January is a tough month, especially in Canada, not only because we’re right in the thick of winter, but also because reality hits when most families realize how much they may have overspent on Christmas gifts the previous month. Case in point? The third Monday of the month is known as “Blue Monday”, the saddest and most depressing day of the year. It’s said that on this day people are not only hit with freezing temperatures and drab and dull days, but also with all those never-ending Christmas bills that are starting to pile up. Then what better way to start the year right than to start thinking about ways to save, not only for next Christmas, but also as a way to get in the habit of doing it year round? A growing number of families are already implementing ways to save by getting in the habit of price-matching when shopping for groceries and other items— even big ticket items.
Price-matching is becoming increasingly popular amongst Canadians and it’s a great and easy way to save money, especially when purchasing basic items you do need to buy no matter what. If you shop for groceries in all the major grocery retailers in Canada you will often see the signs that read “We’ll beat any advertised price” or “We’ll match any price or give you a discount if you find the same item for less at another store.” This means that one retail outlet offers to sell you the exact same product and they will match a competitor’s lower advertised price. Some even go further and give you a discount on the already lowered price. Best Buy, for instance, will give you 10% off of the difference in price.
We spoke with Linda, a FreshCo cashier, and she says that presently if let’s say 20 customers visit the store at any given moment, “more than half of them would price-match. A lot of people are price-matching more to try to save money— especially on the produce and meat you can save, like, half the price. Because it’s cheaper in the other stores, so we price-match it.”
People are doing their homework, she says, spending some time and very carefully going over all the different flyers the night before and bringing every flyer the next morning to those stores that honour price-matching in order to take full advantage of all the savings when buying grocery rivals’ discounted items. Consumers, says Linda, are getting smarter, especially lately that “everything goes up in price so wherever you can save a bit, they use it. I do. I live in Ajax and I price-match at the Superstore.”
According to Statistics Canada, as of 2013 the average Canadian family spends about $6,000 a year in groceries— roughly about $500 a month. Price-matching can reduce substantially the amount spent on groceries (basic staples that consumers have to buy anyway and they’re not considered luxury items) and it can translate into significant savings for the average Canadian families.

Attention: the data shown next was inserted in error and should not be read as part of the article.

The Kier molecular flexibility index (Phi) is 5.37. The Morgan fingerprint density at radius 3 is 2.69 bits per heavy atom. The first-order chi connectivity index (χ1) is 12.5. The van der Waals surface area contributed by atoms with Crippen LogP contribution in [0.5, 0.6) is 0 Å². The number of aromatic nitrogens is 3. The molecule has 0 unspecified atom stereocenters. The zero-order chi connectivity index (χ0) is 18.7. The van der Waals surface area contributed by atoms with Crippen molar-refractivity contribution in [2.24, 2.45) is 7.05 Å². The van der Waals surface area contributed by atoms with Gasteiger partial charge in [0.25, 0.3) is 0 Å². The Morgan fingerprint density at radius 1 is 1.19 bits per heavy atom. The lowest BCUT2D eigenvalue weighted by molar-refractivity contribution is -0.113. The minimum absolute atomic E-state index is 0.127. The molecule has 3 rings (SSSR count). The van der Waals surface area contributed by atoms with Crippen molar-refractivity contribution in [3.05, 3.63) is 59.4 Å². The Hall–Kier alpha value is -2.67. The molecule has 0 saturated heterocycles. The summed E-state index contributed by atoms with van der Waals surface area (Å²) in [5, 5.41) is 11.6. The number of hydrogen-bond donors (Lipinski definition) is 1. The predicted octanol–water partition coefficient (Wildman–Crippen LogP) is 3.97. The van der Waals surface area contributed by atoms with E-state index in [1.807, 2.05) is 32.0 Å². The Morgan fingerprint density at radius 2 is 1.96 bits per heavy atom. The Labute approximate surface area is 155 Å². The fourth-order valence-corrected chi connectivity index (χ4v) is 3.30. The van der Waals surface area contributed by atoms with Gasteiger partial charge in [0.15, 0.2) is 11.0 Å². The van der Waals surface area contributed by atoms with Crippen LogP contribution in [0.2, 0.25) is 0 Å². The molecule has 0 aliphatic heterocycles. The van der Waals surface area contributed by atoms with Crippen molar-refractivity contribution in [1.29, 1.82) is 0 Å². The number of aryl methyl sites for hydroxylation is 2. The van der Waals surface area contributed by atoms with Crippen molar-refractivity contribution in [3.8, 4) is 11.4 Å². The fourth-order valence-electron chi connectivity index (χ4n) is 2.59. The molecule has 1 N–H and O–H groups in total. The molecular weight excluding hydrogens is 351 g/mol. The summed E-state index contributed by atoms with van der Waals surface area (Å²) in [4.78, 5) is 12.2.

According to a recent Financial Post article, “Canadians love flyers and the popularity of the paper variety endures despite this increasingly digital age. A survey of consumer habits by Toronto-based agency BrandSpark International found that 75% of Canadians look at grocery store flyers every week, compared with 60% of Americans. A whopping 90% of Canadians read merchant flyers on a regular basis, the study found.”
Everyone will end up with a different strategy when it comes to price-matching. Some people might go through the flyers and decide what to buy for the week according to what’s on sale. Others are a little more organized, like the woman featured in the Financial Post article, who organizes her choices into a master list, which includes regular staples and certain goods bought in bulk because of the deal, and who also keeps a record of the lowest sale prices in a log book. When she shops she sticks to the family’s preferred list of brands for many items.
Technology has also eased the way the average consumer searches the internet for deals: it’s not going through the flyers that are delivered to your door that’ll help consumers price-match but there are many money-saving websites that make it easier for people to not have to search endlessly for deals— websites such as SmartCanucks.ca, Save.ca, GroceryAlerts.ca and RedFlagDeals.ca, amongst the most popular. And price-matching is not limited to groceries alone: big box stores such as Best Buy, Walmart, Staples and Target all price-match anything from groceries and video games to big ticket items such as televisions, computers and all kinds of consumer electronics. So start doing your homework and hopefully next January won’t catch you by surprise in all sorts of consumer debt.
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